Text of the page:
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    A Sense of Belonging Paid Member

    By my late twenties I’d been a Buddhist monk for five years and was blissfully ensconced in the security of a thousand-year-old tradition when I went to live in Sera Monastic University, in South India. The time I spent there in the late 1970s was a life-changing, formative period—though in none of the ways I had expected. It brought me to a painful turning point that led me to give up my robes, cut all ties, and wander off alone. More »
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    Remove The Seeker, Remove The Sought Paid Member

    In the early eighties, after more than ten years of intensive Zen practice, I hit a wall. The traditional rituals and forms, which had once seemed so comfortable and familiar to me, now felt constricting, like a tight, narrow box that stifled my life energy and dried out my sitting practice. I had been lured to Zen by the freedom and spontaneity of the great masters I had read about in books, but my practice seemed to be making me more uptight and self-conscious. The more I tried to push past the obstacles, as my teacher instructed me to do, the more arid and lifeless my meditation became. More »
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    Warrior Mind Paid Member

    TWENTY YEARS AGO, I didn't worry about my physical safety. I hitchhiked, camped out, walked alone at night, with a young person's imprudence. This unconcern gave way inexorably, first to a growing caution, and then to genuine anxiety and fear. In the last few years I felt myself to be in a strange state of paralysis. My fear of physical harm, of being a victim of violence, had come to affect my behavior many times a day, limiting where I went and at what times. I felt, like most women, resigned. I was always, however unconsciously, imagining and preparing for the assault any newspaper told me to expect. I resented this feeling, which seemed to have such gravity, pulling me down, forcing me to see the world through narrowed eyes, but I also felt helpless to change it. More »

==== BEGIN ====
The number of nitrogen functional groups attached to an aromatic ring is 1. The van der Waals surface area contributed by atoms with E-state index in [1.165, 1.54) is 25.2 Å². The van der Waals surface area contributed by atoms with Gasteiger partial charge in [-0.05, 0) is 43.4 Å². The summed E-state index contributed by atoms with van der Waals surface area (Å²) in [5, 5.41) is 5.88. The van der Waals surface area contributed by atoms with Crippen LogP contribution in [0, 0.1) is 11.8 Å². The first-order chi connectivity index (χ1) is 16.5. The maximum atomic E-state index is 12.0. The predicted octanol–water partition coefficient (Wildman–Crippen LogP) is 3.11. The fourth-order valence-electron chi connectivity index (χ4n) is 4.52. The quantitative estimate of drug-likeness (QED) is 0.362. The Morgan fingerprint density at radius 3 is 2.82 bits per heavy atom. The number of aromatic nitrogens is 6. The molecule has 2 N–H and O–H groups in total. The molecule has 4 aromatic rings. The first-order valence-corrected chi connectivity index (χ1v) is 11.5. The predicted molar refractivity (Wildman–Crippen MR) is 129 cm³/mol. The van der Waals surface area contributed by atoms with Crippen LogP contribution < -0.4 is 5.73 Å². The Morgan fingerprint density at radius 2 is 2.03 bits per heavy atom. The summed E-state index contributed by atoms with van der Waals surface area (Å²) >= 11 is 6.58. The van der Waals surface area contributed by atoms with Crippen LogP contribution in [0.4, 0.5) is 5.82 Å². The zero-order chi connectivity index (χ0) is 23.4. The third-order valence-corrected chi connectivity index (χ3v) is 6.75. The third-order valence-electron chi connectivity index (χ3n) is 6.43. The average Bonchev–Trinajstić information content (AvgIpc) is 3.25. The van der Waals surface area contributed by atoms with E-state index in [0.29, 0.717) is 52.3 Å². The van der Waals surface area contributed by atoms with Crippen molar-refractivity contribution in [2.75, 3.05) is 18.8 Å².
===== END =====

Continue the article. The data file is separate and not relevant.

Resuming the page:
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    Awakening with Prozac Paid Member

    DESPITE TEN YEARS of dharma practice and five years of psychotherapy, Leslie was still miserable. To those who knew her casually, she did not seem depressed, but with her close friends and lovers she was impossibly demanding. Subject to brooding rages when she felt the least bit slighted, Leslie had alienated most of the people in her life who had wanted to be close to her. Unable to control her frustration when sensing a rejection, she would withdraw in anger, eat herself sick, and take to her bed. When her therapist recommended that she take the antidepressant Prozac she was insulted, feeling that such an action would violate her Buddhist precepts. More »
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    Putting Spot Down Paid Member

    It is a heartbreaking decision, one nearly every pet owner must make at some time. Cindy’s dog, Otis, was suffering a losing battle with cancer. Cindy agonized: should she euthanize? Turning to a Buddhist listserve for advice, she posted the following: Last May, when my dog Otis manifested symptoms of distress and trauma, an ultrasound revealed a large mass in the area of his right adrenal gland. Several veterinary experts agreed that surgery would be tremendously risky, and if he lived through it, there was no promise of any benefit. They gave him three to four months to live. We didn’t choose to do surgery.More »
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    Working in the Cracks Paid Member

    Born in Brooklyn to an immigrant Jewish family, Bernie Glassman began his Zen studies with Taizan Maezumi Roshi in 1967 while pursuing a career in the aerospace industry. After receiving dharma transmission, Glassman established the Zen Community of New York in 1980 and later the Greyston Mandala in Yonkers, New York, which provides social services to local residents. Glassman and his wife, Roshi Sandra Jishu Holmes (1941-1998), co-founded the Zen Peacemaker Order in 1996, and later the Peacemaker Community, an international, interfaith network integrating spirituality with peacemaking. Glassman is noted for organizing “plunges” such as retreats that immerse participants into the street life of the homeless, and the annual bearing witness retreat at Auschwitz-Birkenau. In 2000, he disrobed as a priest to put emphasis on Zen lay practice. More »